Firstly, references to "story" are emphatically NOT the arbitrary exaltation of one type of Biblical literature over another, such as propositional or poetic genres. While attention is typically drawn to the overwhelming percentage of the Bible that is actually in narrative form, this point should be seen as supporting a larger claim about the fundamental nature of reality itself. Instead of seeing our world through the a canon of abstract universal laws, detached from any particularity, these theologians are claiming that the make-up of our rationality is itself a "storied" one. Our attempt to make sense out of data is to fit it into our understanding of our individual stories as well as our broader story of the world. Every individual sees the world as inhabited by key characters interacting in such a way as to drive forward a plot. Our understanding of the world has a beginning, it carries on according to the plot with various themes weaving in and out of it as challenges are overcome toward some desired final conclusion. Nothing, it is said, is exempt from this sort of thinking, no matter how empirically detached it may appear. Scientists carry on according to their own "grand metaphysical stories" by which they can make sense out of notions like "progress". Because the structure of our minds is story-like, our observations of the world are always "storied" observations - and in that sense there is no "way it is" apart from the way these events are interpreted by and fit into our understanding of "the story".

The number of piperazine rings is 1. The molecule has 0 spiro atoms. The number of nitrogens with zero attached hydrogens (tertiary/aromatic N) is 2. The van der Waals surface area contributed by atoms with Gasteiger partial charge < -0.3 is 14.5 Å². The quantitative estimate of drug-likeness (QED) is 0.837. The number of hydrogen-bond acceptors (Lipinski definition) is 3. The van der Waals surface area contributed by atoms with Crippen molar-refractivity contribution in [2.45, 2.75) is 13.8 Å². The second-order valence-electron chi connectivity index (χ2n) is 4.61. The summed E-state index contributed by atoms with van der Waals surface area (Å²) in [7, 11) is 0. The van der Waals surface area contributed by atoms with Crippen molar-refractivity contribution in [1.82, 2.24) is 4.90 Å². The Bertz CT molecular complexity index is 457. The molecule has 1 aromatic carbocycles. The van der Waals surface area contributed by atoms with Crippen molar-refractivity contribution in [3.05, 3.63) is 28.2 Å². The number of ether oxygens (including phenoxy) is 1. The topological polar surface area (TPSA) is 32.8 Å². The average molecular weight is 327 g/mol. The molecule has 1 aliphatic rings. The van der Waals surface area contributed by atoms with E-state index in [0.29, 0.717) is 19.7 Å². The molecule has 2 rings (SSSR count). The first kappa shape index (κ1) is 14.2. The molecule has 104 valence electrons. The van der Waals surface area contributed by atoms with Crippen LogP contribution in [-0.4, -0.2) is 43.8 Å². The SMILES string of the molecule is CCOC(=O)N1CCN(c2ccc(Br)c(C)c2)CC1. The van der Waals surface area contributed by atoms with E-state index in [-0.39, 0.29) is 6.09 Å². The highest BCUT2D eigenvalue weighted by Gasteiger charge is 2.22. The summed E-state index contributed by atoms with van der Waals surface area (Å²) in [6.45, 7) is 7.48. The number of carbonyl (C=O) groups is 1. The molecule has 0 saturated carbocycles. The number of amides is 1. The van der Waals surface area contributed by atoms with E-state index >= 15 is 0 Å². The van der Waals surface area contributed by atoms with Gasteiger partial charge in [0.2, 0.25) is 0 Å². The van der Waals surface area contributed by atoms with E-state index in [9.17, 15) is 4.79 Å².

These claims impact biblical intepretation and theologizing because they reverse the priority of explanation in doing theology: instead of appealing to abstract "attributes of God", soteriological concepts, etc. and then using individual accounts in Scripture as illustrations of these definitions, narrative theology commends particular stories about God as our primary definitions with the propositional content being the commentary. Our doctrine of redemption isn't an abstract category in which "God's purchasing sinners by the death and resurrection of Christ" is one instance - we only know what redemption is because of Christ's death and resurrection! God isn't omnipotent with specific instances of God acting powerfully in the Bible - those instances define what we mean by omnipotent (a definition which includes powerfully conquering sin through weakness on the cross). In this way postmodernism's critique of "Enlightenment rationalism", which claims to operate without cultural factors and biased accounts of the world (like stories), happens to share presuppositionalist critiques against evidentialism and Christianity's critiques of secular science.